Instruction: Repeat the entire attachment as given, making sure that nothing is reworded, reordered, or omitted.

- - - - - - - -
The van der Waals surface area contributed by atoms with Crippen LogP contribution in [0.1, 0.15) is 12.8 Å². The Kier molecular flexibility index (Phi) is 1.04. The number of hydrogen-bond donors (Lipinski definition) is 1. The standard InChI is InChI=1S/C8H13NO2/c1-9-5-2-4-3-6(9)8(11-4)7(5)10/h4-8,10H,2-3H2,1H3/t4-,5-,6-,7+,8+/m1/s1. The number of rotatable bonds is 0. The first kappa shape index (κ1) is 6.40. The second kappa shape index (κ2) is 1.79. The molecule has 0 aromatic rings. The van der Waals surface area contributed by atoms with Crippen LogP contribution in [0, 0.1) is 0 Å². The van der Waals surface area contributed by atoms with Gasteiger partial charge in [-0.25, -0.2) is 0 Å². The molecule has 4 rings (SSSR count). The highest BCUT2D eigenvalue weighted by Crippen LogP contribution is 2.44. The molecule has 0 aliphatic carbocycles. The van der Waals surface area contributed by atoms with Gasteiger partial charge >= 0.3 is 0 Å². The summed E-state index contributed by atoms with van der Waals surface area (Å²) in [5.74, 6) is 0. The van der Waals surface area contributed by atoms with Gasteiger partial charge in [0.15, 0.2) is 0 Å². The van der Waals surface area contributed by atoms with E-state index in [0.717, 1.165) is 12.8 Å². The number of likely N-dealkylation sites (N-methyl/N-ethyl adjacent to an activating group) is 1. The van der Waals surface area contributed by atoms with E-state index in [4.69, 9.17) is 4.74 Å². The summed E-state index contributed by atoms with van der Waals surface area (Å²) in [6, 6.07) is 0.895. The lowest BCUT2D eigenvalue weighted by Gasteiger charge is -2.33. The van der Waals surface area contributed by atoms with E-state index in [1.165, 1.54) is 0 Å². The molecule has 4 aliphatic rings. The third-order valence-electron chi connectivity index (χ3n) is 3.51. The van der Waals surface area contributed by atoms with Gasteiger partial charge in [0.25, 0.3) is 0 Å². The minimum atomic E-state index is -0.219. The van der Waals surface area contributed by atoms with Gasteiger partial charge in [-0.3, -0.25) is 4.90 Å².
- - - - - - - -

The van der Waals surface area contributed by atoms with Crippen LogP contribution in [0.1, 0.15) is 12.8 Å². The Kier molecular flexibility index (Phi) is 1.04. The number of hydrogen-bond donors (Lipinski definition) is 1. The standard InChI is InChI=1S/C8H13NO2/c1-9-5-2-4-3-6(9)8(11-4)7(5)10/h4-8,10H,2-3H2,1H3/t4-,5-,6-,7+,8+/m1/s1. The number of rotatable bonds is 0. The first kappa shape index (κ1) is 6.40. The second kappa shape index (κ2) is 1.79. The molecule has 0 aromatic rings. The van der Waals surface area contributed by atoms with Crippen LogP contribution in [0, 0.1) is 0 Å². The van der Waals surface area contributed by atoms with Gasteiger partial charge in [-0.25, -0.2) is 0 Å². The molecule has 4 rings (SSSR count). The highest BCUT2D eigenvalue weighted by Crippen LogP contribution is 2.44. The molecule has 0 aliphatic carbocycles. The van der Waals surface area contributed by atoms with Gasteiger partial charge >= 0.3 is 0 Å². The summed E-state index contributed by atoms with van der Waals surface area (Å²) in [5.74, 6) is 0. The van der Waals surface area contributed by atoms with Gasteiger partial charge in [0.15, 0.2) is 0 Å². The van der Waals surface area contributed by atoms with E-state index in [0.717, 1.165) is 12.8 Å². The number of likely N-dealkylation sites (N-methyl/N-ethyl adjacent to an activating group) is 1. The van der Waals surface area contributed by atoms with E-state index in [4.69, 9.17) is 4.74 Å². The summed E-state index contributed by atoms with van der Waals surface area (Å²) in [6, 6.07) is 0.895. The lowest BCUT2D eigenvalue weighted by Gasteiger charge is -2.33. The van der Waals surface area contributed by atoms with E-state index in [1.165, 1.54) is 0 Å². The molecule has 4 aliphatic rings. The third-order valence-electron chi connectivity index (χ3n) is 3.51. The van der Waals surface area contributed by atoms with Gasteiger partial charge in [0.25, 0.3) is 0 Å². The minimum atomic E-state index is -0.219. The van der Waals surface area contributed by atoms with Gasteiger partial charge in [-0.3, -0.25) is 4.90 Å².